In The Number Ones, I’m reviewing every single #1 single in the history of the Billboard Hot 100, starting with the chart’s beginning, in 1958, and working my way up into the present.
Historically, the world has never been an easy place for the singers of dance-pop songs. Dance music is, for the most part, a producer’s genre. The producers make the beats, write the songs, and hire the singers. But those producers aren’t the people who connect with audiences, who communicate the passion and hunger and heartbreak of those songs. For that, they need singers. Every once in a while, those singers will rise to stardom, and they will find their way into people’s hearts and memories. Most of the time, though, those singers are considered expendable. They’re easily discarded, swapped out for other singers. They’re paid next to nothing. They are the stars of these songs, and yet they are not the stars at all. It’s a strange arrangement.
Exposé, the Miami trio who became some of the biggest stars of the late-’80s Latin freestyle boom, were basically the exception to the plight of the dance-pop singer. Exposé’s 1987 debut album Exposure sold millions, and all four of its singles reached the top 10. When Exposé finally reached #1, they did it with “Seasons Change” — a ballad, not a dance song at all. Even after that triumphant moment, Exposé kept making hits for years, into the early ’90s. They had legs.
In some other important ways, though, Exposé’s whole story illustrates the plight of the dance-pop singer perfectly. The group was formed and controlled by their producer and songwriter, and they had no job security. Even at their peak, the members of Exposé were stuck in strict contracts, reportedly only paid a few hundred dollars per show. They knew they could be replaced at any moment, since they were already replacements. They were the second version of Exposé.
Exposé was the project of Lewis A. Martinée, a Cuban-born DJ and producer in Miami. Martinée hung out in Miami discos in the late ’70s, and he started making music himself in the early ’80s. Under the name Techno Lust, Martinée released a synthy dance single called “Woman” in 1983, and he and a couple of friends started up a label called Pantera to release it. Martinée figured that “Point Of No Return,” another track he wrote, would sound good with a girl singing it, and he liked the way his girlfriend Alé Lorenzo sounded when she sang along with songs on the radio, so he recorded her singing it. Martinée formed a group around Lorenzo, adding two more singers, and he called it X-Posed. In 1984, X-Posed released “Point Of No Return” as a 12″ single on Pantera.
“Point Of No Return” is an absolutely bulletproof club banger. The song came out just as Latin freestyle was coming into its own, and you can hear that freshness and immediacy in the track. There’s a lot going on in “Point Of No Return” — blippy and staccato early-electro synth stuff, simplistic disco vocals, Afro-Latin percussion, proto-house pianos, even a screaming guitar solo — and it combines them into one dizzy and passionate blur. After X-Posed changed their name to Exposé, “Point Of No Return” became a #1 hit on the Billboard dance charts, and that success, as well as the success of second single “Exposed To Love,” got Exposé a contract with Arista. (Neither single crossed over to the Hot 100.)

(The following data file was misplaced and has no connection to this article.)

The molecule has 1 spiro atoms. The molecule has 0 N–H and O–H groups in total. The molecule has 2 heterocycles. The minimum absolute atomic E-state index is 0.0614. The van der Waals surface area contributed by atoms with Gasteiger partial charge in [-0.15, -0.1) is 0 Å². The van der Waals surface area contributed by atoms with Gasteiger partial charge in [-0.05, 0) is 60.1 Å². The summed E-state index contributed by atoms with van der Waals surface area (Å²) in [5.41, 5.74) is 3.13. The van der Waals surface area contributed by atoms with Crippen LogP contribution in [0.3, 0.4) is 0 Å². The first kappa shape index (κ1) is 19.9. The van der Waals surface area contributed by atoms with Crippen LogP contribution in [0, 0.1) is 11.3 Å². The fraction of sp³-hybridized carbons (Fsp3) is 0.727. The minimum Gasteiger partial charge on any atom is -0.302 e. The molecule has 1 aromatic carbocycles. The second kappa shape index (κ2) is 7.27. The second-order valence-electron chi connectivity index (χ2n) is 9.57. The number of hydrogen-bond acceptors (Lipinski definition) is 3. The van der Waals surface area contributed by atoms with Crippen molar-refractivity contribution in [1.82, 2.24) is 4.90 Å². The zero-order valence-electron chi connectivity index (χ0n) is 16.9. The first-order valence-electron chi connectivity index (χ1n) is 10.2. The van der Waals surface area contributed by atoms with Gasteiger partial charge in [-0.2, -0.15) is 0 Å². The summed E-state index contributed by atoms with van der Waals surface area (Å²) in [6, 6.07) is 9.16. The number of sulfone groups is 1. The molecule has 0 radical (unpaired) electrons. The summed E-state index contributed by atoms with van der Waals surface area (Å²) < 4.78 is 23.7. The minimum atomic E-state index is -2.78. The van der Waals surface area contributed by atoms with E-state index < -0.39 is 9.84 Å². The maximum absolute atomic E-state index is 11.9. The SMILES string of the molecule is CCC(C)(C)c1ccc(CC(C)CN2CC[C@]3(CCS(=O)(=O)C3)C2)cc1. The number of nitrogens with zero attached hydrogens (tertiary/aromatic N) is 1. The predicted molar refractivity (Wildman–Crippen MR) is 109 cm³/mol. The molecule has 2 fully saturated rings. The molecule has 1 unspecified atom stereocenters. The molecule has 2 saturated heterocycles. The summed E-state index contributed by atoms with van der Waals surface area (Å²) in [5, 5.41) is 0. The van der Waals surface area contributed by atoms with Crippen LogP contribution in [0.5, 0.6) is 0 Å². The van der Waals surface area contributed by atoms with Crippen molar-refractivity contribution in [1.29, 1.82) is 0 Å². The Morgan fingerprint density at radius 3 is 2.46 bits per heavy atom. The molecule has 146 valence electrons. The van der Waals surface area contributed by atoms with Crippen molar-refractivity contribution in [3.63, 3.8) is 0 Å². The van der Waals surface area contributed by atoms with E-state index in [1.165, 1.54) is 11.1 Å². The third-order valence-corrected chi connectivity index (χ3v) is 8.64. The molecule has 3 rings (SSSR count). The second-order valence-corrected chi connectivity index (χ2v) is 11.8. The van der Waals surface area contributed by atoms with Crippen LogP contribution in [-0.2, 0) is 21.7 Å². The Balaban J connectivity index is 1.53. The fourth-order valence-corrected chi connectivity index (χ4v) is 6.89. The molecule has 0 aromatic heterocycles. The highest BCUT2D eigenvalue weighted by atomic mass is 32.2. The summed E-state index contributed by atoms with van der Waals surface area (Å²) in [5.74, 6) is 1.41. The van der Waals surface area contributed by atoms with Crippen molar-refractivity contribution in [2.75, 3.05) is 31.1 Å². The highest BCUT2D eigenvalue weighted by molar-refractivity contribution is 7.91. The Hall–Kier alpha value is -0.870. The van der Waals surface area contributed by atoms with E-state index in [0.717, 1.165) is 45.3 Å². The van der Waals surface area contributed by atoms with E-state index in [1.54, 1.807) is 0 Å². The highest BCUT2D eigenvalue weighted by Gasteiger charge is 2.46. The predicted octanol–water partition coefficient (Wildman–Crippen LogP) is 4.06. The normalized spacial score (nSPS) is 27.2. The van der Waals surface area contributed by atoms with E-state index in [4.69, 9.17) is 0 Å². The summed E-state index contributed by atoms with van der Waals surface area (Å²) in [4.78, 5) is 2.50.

But while Exposé were working on their debut album, Martinée got rid of all three members and brought in a whole new group of singers. In the Los Angeles Times, Dennis Hunt wrote that Arista demanded the lineup change: “The word was that those women had the wrong look and little star potential.” (That same article claims that Clive Davis, the executive in charge of Arista, wasn’t interested in Exposé even after the complete overhaul of their lineup: “Davis is simply skeptical about signing dance acts to album contracts because they have no longevity.” You could say that Hunt’s article, with its anonymous-source quotes, was an exposé on Exposé.) Meanwhile, Martinée claims that he decided to replace the group and that Arista had nothing to do with it. Other accounts have claimed that the members of Exposé all wanted to leave and that they made the decision on their own. Supposedly, Alé Lorenzo picked her own replacement. Any way you tell the story, there’s clear record-label shadiness at work.
The second version of Exposé began in 1986, when the original members were already working on their debut album. (All three of them had vocals on the album. None of them were credited.) LA native Jeanette Jurado sang for an R&B cover act that opened for the original version of Exposé in California, and Martinée brought her in as the new lead singer. (When Jurado was born, the #1 song in America was the Rolling Stones’ “Get Off Of My Cloud.”) Martinée also hired Gioia Bruno, an Italian-born singer who’d been raised in New Jersey, and Ann Curless, a recent University Of Miami grad. This became the new Exposé.
Club audiences weren’t into the idea of a whole group being fired and replaced, and the new version of Exposé got booed and heckled at some early shows. But that new Exposé quickly notched a big hit of their own. “Come Go With Me,” the first single from the new lineup, topped the dance charts and then crossed over, reaching #5 on the Hot 100. (It’s an 8.) Suddenly, Clive Davis got interested, and he suggested that the new lineup record a new version of “Point Of No Return.” They did, and that one became a hit, too, also peaking at #5. (It’s a 9.)
Lewis A. Martinée wrote and produced every track on Exposure, Exposé’s debut album, and the LP is a monster, a consistently enjoyable burst of bubbly percussion and pop hooks that barely ever lets up. Latin freestyle was always a singles genre, but almost every track on Exposure sounded like a single. Plenty of those tracks did become singles. A third hit, the relatively smoky midtempo jam “Let Me Be The One,” also reached the top 10, peaking at #7. (It’s an 8.) There are only two tracks on Exposure that aren’t really dance songs, and after all those hits, Exposé finally released one of them as a single. Against odds, that song became their biggest hit and their only #1.